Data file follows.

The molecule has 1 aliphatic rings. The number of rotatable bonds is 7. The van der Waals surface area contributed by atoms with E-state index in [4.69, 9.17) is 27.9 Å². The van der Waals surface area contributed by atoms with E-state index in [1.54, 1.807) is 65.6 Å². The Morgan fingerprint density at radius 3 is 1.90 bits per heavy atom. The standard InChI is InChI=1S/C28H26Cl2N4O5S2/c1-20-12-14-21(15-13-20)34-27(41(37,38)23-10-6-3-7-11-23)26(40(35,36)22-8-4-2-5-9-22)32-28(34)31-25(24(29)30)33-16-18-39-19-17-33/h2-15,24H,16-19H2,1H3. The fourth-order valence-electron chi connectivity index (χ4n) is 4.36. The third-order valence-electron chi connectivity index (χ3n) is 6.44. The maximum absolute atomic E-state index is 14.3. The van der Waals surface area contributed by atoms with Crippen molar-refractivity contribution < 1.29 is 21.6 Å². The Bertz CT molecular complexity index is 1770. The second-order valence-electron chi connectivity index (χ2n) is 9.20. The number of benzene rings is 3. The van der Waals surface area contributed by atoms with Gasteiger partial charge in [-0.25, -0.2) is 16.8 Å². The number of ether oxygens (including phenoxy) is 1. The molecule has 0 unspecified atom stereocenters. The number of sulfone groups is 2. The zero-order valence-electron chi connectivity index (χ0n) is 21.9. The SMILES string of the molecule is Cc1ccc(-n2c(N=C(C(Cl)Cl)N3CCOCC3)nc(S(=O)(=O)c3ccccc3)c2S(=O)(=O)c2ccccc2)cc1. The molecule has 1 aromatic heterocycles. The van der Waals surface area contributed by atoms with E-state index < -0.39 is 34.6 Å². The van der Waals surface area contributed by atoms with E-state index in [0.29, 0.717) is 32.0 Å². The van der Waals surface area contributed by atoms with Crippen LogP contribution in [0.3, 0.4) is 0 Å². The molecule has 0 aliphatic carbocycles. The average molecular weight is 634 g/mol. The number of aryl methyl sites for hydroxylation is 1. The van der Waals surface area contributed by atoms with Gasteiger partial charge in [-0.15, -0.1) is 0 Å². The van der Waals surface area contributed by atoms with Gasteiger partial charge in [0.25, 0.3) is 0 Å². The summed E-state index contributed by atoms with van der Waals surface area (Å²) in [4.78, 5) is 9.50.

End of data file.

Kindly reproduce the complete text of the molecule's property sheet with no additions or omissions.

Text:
The molecule has 1 aliphatic rings. The number of rotatable bonds is 7. The van der Waals surface area contributed by atoms with E-state index in [4.69, 9.17) is 27.9 Å². The van der Waals surface area contributed by atoms with E-state index in [1.54, 1.807) is 65.6 Å². The Morgan fingerprint density at radius 3 is 1.90 bits per heavy atom. The standard InChI is InChI=1S/C28H26Cl2N4O5S2/c1-20-12-14-21(15-13-20)34-27(41(37,38)23-10-6-3-7-11-23)26(40(35,36)22-8-4-2-5-9-22)32-28(34)31-25(24(29)30)33-16-18-39-19-17-33/h2-15,24H,16-19H2,1H3. The fourth-order valence-electron chi connectivity index (χ4n) is 4.36. The third-order valence-electron chi connectivity index (χ3n) is 6.44. The maximum absolute atomic E-state index is 14.3. The van der Waals surface area contributed by atoms with Crippen molar-refractivity contribution < 1.29 is 21.6 Å². The Bertz CT molecular complexity index is 1770. The second-order valence-electron chi connectivity index (χ2n) is 9.20. The number of benzene rings is 3. The van der Waals surface area contributed by atoms with Gasteiger partial charge in [-0.25, -0.2) is 16.8 Å². The number of ether oxygens (including phenoxy) is 1. The molecule has 0 unspecified atom stereocenters. The number of sulfone groups is 2. The zero-order valence-electron chi connectivity index (χ0n) is 21.9. The SMILES string of the molecule is Cc1ccc(-n2c(N=C(C(Cl)Cl)N3CCOCC3)nc(S(=O)(=O)c3ccccc3)c2S(=O)(=O)c2ccccc2)cc1. The molecule has 1 aromatic heterocycles. The van der Waals surface area contributed by atoms with E-state index < -0.39 is 34.6 Å². The van der Waals surface area contributed by atoms with E-state index in [0.29, 0.717) is 32.0 Å². The van der Waals surface area contributed by atoms with Crippen LogP contribution in [0.3, 0.4) is 0 Å². The molecule has 0 aliphatic carbocycles. The average molecular weight is 634 g/mol. The number of aryl methyl sites for hydroxylation is 1. The van der Waals surface area contributed by atoms with Gasteiger partial charge in [-0.15, -0.1) is 0 Å². The van der Waals surface area contributed by atoms with Gasteiger partial charge in [0.25, 0.3) is 0 Å². The summed E-state index contributed by atoms with van der Waals surface area (Å²) in [4.78, 5) is 9.50.